Makerspace Tools

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What are great tools for a makerspace? What materials should I get? I get asked these questions a lot. I can’t answer that for you because I do not know the culture of your school. Get your students and staff involved and ask them what they want to create. Ask your students and staff what materials they would want in your makerspace. Create a steering committee to help guide your purchases AND your programming.  If they don’t know what to get or what to do, show them this list of awesome stuff and make plans together.  See what your makers are interested in before making purchases because you do not want to spend money and have items sit on the shelf. (Read more about starting a school makerspace from scratch) Curious about how to get funding? Read my makerspace buy-in post here (coming in May 2016).

Great Makerspace Tools For All Ages

First, ask for donations and save cardboard boxes, paper towel tubes, etc.  You can never have enough cardboard, pipe cleaner, cardstock, etc. You do not need fancy gadgets to start a makerspace! You just need people and the motivation to create!

Ask parents for donations:

  • Brushbot supplies: Scrub brushes and Electric Toothbrushes from the Dollar Tree
  • Old car toys (Rocket propelled w balloons), balloons, old car toys with gears or switches, electronic motors for scribble bots (can buy from Radio Shack or get them out of a dollar store toothbrush), wire cutters, wire from phone lines (like old internet cords, etc), alligator clips, old tennis balls, old computers, old electronics, empty/cleaned coffee bags, oatmeal containers, 2 liter bottles, Modge Podge

Once you’ve started a maker culture at your school, create a steering committee to help you guide your makerspace purchases. Also have students and teachers help you write grants for awesome makerspace tools.

*What if I can’t get it all? Decide how you want to run your space. Do you wanna have workshops or challenges? A challenge lasts a lot longer, so you could buy 10 sets of Makey Makeys and run a challenge for a few months. Or get 10 Spheros and do a different Sphero challenge each month. Just keep stretching your ideas and see where your imagination can take you, but don’t get bogged down ordering a lot of stuff you do not know how to use.  Buy a set of something and see where it takes you! Also, don’t wait until you know how to use it before using it with students! Learn ALONGSIDE your makers!

Here is a list of items to share with your makers:

Good for Upper ES- HS

Invention

Robotics 

  • Hummingbird Kits : Teach your kids to write programs in Scratch and then use that knowledge to create and program their own robots with recyclables! THIS KIT IS AMAZING! (BirdBrain also makes a great robot for little makers called Finch!)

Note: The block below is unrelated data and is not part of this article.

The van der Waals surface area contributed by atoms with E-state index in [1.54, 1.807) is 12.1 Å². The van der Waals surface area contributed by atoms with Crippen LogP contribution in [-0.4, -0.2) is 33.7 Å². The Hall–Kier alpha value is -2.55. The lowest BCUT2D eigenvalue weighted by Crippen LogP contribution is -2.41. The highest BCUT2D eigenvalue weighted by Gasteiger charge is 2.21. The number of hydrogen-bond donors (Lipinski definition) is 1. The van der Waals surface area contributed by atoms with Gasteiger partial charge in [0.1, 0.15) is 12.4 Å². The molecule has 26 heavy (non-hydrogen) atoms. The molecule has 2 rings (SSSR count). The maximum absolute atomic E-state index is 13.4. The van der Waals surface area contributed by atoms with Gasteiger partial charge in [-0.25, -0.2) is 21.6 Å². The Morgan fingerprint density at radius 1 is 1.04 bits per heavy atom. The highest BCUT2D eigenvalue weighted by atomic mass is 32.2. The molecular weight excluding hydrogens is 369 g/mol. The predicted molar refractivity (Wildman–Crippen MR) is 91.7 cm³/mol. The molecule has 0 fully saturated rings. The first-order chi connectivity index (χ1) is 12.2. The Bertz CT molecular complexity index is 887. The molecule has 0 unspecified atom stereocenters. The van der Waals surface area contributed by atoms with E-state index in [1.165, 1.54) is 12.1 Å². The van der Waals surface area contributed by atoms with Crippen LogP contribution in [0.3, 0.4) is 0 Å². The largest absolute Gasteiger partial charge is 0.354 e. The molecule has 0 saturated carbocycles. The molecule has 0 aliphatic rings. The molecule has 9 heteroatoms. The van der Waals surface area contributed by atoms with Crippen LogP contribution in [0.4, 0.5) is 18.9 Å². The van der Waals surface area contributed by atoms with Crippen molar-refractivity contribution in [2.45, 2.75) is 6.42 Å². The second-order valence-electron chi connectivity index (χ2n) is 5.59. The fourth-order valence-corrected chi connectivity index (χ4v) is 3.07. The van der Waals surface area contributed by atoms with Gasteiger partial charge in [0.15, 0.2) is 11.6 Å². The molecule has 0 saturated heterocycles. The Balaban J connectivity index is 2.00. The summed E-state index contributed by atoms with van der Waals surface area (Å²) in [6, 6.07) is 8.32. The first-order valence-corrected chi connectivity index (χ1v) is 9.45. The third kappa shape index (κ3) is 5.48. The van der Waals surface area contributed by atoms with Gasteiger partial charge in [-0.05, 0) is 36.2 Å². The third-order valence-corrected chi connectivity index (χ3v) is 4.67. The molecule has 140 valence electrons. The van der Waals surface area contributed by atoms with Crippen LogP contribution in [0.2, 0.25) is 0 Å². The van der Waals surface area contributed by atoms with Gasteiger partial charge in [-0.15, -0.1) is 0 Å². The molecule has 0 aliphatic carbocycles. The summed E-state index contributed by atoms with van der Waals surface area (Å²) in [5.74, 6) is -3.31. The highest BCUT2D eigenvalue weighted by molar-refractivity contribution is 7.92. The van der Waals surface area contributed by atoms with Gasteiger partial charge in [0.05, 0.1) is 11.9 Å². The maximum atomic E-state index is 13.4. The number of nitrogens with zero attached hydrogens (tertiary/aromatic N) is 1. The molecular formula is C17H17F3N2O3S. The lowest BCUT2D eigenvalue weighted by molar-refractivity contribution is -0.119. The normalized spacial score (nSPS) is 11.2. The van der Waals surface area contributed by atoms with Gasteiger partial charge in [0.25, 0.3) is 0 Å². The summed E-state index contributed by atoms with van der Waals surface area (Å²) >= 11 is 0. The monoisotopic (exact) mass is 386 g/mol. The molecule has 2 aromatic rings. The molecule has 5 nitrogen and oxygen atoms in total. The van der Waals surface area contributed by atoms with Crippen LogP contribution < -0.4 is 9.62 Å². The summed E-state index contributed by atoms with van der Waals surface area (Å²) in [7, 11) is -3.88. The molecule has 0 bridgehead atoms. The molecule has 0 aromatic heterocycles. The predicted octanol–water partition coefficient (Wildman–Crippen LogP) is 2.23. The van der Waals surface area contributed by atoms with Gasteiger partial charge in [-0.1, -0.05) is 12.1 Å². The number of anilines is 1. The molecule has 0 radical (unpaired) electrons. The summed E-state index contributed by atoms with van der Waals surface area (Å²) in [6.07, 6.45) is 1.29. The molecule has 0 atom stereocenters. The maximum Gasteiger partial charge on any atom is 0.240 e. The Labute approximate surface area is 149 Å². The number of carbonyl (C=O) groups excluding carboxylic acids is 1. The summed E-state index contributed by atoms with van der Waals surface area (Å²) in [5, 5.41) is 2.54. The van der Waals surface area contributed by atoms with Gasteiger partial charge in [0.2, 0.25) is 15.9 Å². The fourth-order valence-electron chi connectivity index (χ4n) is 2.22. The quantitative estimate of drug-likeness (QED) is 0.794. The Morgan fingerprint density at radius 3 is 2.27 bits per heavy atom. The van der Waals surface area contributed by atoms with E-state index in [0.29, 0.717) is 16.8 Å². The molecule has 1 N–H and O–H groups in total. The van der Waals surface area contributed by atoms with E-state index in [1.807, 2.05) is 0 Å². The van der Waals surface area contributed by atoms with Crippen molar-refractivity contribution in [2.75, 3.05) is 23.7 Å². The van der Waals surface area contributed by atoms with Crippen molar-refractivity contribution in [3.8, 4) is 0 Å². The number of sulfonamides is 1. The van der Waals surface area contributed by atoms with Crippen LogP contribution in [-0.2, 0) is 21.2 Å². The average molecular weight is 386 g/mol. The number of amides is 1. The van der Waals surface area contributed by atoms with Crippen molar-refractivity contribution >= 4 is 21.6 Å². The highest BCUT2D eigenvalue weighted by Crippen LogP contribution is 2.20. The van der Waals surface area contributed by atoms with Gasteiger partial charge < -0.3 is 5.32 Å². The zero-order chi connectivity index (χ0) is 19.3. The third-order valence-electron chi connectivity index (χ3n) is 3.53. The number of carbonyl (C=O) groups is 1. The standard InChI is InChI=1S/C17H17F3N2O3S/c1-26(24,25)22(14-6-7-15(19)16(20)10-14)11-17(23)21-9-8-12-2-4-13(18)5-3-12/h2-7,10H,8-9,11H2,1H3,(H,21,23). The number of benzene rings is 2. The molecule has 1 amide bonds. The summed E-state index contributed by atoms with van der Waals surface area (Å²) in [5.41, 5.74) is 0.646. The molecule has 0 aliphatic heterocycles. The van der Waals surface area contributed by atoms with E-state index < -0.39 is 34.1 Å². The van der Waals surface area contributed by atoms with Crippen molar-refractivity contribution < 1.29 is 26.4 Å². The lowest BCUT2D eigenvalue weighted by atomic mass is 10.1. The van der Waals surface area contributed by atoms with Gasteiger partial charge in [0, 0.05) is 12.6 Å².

• Sphero 2.0 on Amazon ( I call Sphero my library cat, but go ahead and order a class set. These guys can help students visualize distance, rate, time, and percentages! Ollie is just for fun though!) 
  • Ollie from Sphero : Sphero is actually a bit easier to program than Sphero!
  • Dash and Dot : Wonder Workshop robots that interact! Great for teaching programming with an already made robot!
  • Cubelets Six and Cubelets Twenty : Another cool snap together robot.
  • Redbot from Sparkfun : Build a robot and learn to program it with the Arduino programming language.
  • Makebot Mbot Robot : I haven’t been able to try this bot yet, but I’ve heard of quite a few libraries that have them.
  • Wink Robot from PlumGeek : An Arduino based robot I’m itching to try out!
  • Edison Robot : Lego compatible
  • Lego Wedo 2.0 : Compatible with Scratch programming!

Circuits

  • Chibitronics : Get the notebook to teach your makers all about paper circuits and then buy the educator pack!
  • Snap Circuits : (You can actually order a lot of these kits from Barnes and Noble) 
  • Circuit Scribe: Draw your own Circuits
  • Bare Conductive : Electric Paint- need I say more?
  • Bare Conductive Classroom Pack- Get up to 30 people excited about painting circuits!
  • Wearable Electronics for soft circuits like Lilypad Protosnap from Sparkfun,  Flora or Gemma (But again, have a specific project in mind and buy all accoutrements)
  • Light Up Tesla Kit : Interesting snap together kit that pairs with an app to help kids learn about programming and circuits.

Coding and Programming

  • Tickle App : Free programming tool for Apple OS.
  • Bitsbox : Subscription box that teaches kids to code. Great beginner tool!
  • Kano Computing Kit : This amazing Raspberry Pi computer is teaching my 7 year old how to code! (Check out the review in Wired!)
  • Digital Sandbox : All the power of Arduino without having to plug in all the tiny pieces.  A good starter to teach 4th and up about programming and move them into Arduino later (Also works with Ardublocks which looks like Scratch!)
  • Sparkfun Inventor’s Kit : Great kit for learning Arduino.  You can use Ardublock on Sparkfun’s site to help kids with coding Arduino with a drag and drop platform.  (Also, learned about an extension created by Kreg Hanning where you can program your littleBits Arduino module in Scratch! Go get that at his github!)
  • Raspberry Pi  : (Look at Adafruit’s project page so you’ll have some ideas on what else you need to order besides this microcomputer. )

Digital Fabrication

Maker storage

Good for Lower ES

Looking for my reviews of makerspace tools? I’m compiling a list of my maker tool reviews here.

MakeyMakeyGo

Favorite Maker Tools